Very fascinating blog post by Dan Graur detailing some of his investigations into the origin and history of the term “Junk DNA”:
As textbooks would have it, the term “junk DNA” was coined in 1972 by Susumu Ohno as part of his work on the role of gene and genome duplication. I met Susumu Ohno at a meeting in Crete many years ago, and the way I remember, he told me that he “deliberately” chose a “provocative term” to emphasize the “uselessness” of this DNA fraction. (Indeed, the term “junk” comes with a “semantic baggage” since it used as a synonym for heroin
and male genitalia—two terms that are verboten in polite company.) At a dinner, Ohno also told me (and other newbies) that rosé wine is produced by mixing red and white wines.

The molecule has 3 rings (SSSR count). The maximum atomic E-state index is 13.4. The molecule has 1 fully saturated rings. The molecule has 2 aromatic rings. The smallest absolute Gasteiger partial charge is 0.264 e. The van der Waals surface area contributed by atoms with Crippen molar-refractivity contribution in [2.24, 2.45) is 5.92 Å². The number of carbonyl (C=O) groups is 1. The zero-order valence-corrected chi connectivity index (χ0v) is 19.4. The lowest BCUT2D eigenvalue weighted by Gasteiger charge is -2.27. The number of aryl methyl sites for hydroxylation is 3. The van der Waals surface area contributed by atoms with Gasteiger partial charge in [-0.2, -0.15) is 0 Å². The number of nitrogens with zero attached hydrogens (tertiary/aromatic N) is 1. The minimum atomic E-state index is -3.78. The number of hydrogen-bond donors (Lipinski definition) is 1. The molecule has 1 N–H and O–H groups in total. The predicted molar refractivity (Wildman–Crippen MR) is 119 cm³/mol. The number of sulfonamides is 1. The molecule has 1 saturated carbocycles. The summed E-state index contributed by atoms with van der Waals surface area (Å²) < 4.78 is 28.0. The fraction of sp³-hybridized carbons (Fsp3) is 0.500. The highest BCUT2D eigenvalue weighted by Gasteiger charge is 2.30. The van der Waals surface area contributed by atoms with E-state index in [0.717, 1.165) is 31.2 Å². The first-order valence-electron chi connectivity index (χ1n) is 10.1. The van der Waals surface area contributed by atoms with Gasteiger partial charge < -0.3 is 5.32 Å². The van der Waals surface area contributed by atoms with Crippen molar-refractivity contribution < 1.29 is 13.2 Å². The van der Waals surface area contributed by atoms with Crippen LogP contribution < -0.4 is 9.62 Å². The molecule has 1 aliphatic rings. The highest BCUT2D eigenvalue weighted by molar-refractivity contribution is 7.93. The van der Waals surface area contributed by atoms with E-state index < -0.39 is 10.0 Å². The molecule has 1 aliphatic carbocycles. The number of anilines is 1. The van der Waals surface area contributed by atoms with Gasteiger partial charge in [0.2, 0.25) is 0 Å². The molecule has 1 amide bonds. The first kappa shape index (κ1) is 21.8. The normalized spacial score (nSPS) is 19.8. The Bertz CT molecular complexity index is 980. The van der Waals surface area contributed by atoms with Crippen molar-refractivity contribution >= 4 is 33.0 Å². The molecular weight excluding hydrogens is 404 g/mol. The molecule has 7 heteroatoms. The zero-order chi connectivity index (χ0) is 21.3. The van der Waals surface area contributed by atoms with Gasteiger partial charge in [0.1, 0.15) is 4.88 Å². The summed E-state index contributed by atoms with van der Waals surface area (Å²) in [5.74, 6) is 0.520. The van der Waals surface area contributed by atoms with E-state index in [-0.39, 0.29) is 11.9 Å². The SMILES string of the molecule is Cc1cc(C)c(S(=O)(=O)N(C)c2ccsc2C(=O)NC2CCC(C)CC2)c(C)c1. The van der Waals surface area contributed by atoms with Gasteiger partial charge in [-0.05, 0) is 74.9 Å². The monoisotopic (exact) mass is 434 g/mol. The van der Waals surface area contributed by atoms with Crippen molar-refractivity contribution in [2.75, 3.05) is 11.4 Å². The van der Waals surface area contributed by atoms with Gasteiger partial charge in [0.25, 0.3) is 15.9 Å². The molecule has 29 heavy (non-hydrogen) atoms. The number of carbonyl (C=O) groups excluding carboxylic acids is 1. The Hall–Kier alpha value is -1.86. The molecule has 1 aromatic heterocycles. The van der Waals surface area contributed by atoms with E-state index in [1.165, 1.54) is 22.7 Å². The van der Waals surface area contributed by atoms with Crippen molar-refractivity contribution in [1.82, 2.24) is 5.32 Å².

I no longer believe either of these historical “narratives.”
It all started with my obsession to read very thoroughly every article that I quote, instead of relying on indirect references. In this day and age, in which articles are signed by hundreds of authors, the vast majority of whom don’t even bother to read their “own” publications, I stand out like a nigella seed in mayonnaise. This disorder is probably due to my association with Mina Graur , who is a historian who only trusts “primary sources.” Indeed, so strong is her belief in primary sources, that I am quite certain she wouldn’t even trust a textbook description of the double helix—she would want to read Watson and Crick’s (1953) article, as well as their notebooks, correspondences, and preliminary drafts, and if possible interview each and every one associated with the lab in Cambridge including the janitors. What can I say? She does NOT trust “secondary” sources! (…more)